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“WATCH, AS WELL AS PRAY !” Various " Religious” Flies: a, Mantis religiosa ; 6, larva of same;

c, another, with its victim ; d, its larva. .

Now, what is the fact ?

This serious, this sacred, this saintly fly, which appears so strangely pious and good in the constant act of prayer, is a devout cheat, a pious swindler : it is watching for its prey, and nothing else.

Have you ever watched a cat in the garden after a bird ? Slyly and slowly she steals along till within one leap, and then the poor unwary songster is in her mouth. Just so with our pious insect. So slowly does it move towards the imprudent fly that remains near to its apparently stationary saintship, that you can hardly see its motion ; but, presently, one leap with those heaven-directed legs and the victim is seized, impaled on the long, sharp spiky spines with which the “aids to devotion ” (!) are furnished, and the fly may be numbered with the things of the past.

Will you think me very uncharitable if I pass an opinion that there are sometimes, in other places than green fields, creatures with reason and intelligence who very much resemble the Mantis religiosa ?

Have you and I ever been seen by an invisible eye among them ?

My friend the dragon - fly, that affords me so much delight in its resurrection dress, with its twenty-four thousand wonderful eyes, what a downright savage it is in life number one; it is not much better, I am sorry to say, in life number three. And one lesson we may learn from the beautiful creature which our French neighbours love to call Demoiselle" is, that what we are here we shall be hereafter. And there was another lesson, too, we might have learned from the hypocritical mantis, for, do you know, in China the children there amuse themselves by catching the insects during their mimic prayer-time, then putting them in closed cages, they enjoy the spectacle of the ferocious battles which take place between the insects; for these fore-legs, these “ aids to devotion,” as we have called them, become instruments of destruction, and banging each other about till one becomes stunned by the blows of the other, the business is then settled by the conqueror biting the head off its victim.

May such be the occupation of the hypocrite in anotherworld, less the fatal bite ?

Now let us come back, in our lesson, to the French demoiselles, these handsome “young ladies," as Monsieur would have us call them, who teach us that we shall carry our nature with us into another world.

Here is the larva of one; it is aquatic. If you look in the front of its head you will see there a perfect mask; it hides with it those terrible jaws which are bebind. The unsuspecting little insect that is enjoying itself in that tiny drop of water, which is to it what the great world you and I inherit is to us—ah ! how little it thinks it is in the immediate presence of one who is seeking whom it shall devour. Can there possibly be any harm in so innocenta looking creature as the larva of Demoiselle ?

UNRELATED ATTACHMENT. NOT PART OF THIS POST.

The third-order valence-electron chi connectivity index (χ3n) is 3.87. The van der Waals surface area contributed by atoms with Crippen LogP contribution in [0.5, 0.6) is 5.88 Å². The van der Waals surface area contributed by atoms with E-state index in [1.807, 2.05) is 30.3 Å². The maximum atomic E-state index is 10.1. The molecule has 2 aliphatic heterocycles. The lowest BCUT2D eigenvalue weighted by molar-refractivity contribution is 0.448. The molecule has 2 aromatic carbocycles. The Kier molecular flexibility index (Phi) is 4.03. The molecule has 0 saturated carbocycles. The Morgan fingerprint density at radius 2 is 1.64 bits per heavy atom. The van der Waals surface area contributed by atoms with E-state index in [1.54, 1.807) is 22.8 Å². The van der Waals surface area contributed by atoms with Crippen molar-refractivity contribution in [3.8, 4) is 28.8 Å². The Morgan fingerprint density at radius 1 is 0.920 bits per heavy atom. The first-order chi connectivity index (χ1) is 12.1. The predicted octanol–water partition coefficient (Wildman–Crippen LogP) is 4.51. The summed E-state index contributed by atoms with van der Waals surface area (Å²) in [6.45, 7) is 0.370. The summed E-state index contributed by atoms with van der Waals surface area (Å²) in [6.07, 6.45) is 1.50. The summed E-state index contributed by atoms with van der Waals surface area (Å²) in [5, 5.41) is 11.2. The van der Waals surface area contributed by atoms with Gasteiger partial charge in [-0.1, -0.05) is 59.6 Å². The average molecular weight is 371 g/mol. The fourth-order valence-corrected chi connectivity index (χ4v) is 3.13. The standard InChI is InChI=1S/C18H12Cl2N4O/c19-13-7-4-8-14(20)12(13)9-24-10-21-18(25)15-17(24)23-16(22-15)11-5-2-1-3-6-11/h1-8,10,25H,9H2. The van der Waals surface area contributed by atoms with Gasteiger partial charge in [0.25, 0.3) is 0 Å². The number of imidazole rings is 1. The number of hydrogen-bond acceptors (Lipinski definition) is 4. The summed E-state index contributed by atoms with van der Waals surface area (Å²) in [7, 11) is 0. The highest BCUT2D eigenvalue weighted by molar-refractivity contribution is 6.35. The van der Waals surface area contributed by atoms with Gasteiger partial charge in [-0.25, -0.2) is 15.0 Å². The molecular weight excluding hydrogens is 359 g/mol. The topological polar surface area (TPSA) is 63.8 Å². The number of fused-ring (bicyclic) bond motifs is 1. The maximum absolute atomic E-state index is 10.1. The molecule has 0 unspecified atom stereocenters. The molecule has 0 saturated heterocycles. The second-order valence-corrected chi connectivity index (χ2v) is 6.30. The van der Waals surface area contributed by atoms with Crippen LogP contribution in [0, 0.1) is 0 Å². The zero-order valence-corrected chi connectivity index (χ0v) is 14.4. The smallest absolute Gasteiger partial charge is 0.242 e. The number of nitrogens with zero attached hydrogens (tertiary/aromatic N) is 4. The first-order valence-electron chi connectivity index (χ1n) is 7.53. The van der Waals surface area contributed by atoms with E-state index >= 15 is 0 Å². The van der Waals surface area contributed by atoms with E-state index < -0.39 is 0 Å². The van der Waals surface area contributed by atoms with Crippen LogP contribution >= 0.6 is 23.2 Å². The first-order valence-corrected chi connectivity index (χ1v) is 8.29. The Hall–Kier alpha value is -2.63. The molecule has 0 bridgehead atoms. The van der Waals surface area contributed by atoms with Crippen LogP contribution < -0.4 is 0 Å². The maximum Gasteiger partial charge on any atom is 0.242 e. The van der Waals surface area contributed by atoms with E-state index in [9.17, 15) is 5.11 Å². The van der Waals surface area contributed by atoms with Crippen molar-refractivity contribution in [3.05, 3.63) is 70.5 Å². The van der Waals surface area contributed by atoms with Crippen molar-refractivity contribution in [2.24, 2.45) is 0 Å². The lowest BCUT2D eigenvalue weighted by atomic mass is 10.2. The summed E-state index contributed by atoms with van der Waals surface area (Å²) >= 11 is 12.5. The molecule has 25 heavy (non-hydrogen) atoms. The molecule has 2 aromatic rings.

Wait, and you will see.

Nearer and nearer draws the leviathan towards the animalcule, when down goes the mask just as it is within reach, and it is another case of Jonah in the belly of the whale.

Now look at this specimen I lay on the miscroscope for your inspection. It is the imago, the perfect image, of the cliarming “young lady” who performed the suggestive operation you just witnessed. Look at its gauzy wings, its countless eyes, its curious feet-all, mark you, as different from its former life as one object can very well be from another. It now inhabits, not the water but the air; now it has organs of locomotion, too, differing altogether from what it had in life number one. Truly was its former life described by the entomologist as larva, that is, a mask, for it did not appear what it should, in the other world, be. But only let me add to our magnifying power, and behold its body is full of its undigested meal; Transformation of the Dragon-fly : a, the perfect insect ; b, the pupa


undergoing the great change, showing the method of escape ; c and d, life underneath in the first and second stages, as larva and pupa. —and what does this consist of? Why, the fragments of very minute insects; there are the remains of the legs of one, the eyes of another, the wings of a third, and the little feet of a fourth.

Do you not see it has carried its nature with it into another world ? Shall we not do so, also ?

But we are wandering far away from Solomon's little people, you will say. Then let us return to the ant, and perhaps there we shall discover a still deeper lesson.

In some parts of France there is an insect called the Myrmeleo formicarius, which being interpreted means the " Ant Lion.” As I have had some living specimens brought me for examination, I shall give you my own experience, truthfully but pictorially.

The larva of the ant lion is a savage, ill-looking grub, living in sandy places where there is little vegetation and

very much sun, just the place where a worker ant has no business to be. We place one or two of the living larvæ in a basin filled with sand;

presently they Ant Lion: The Den, the Lion at the bottom on disappear, bethe look-out.

guiled into the belief that they are in their native soil, and prepare for work.

Did you observe the strange spade-shaped form of the head, adapted for the purposes of engineering and shovel. ling, with which the insect is endowed ? Now, watching carefully, you will observe by working backwards in a

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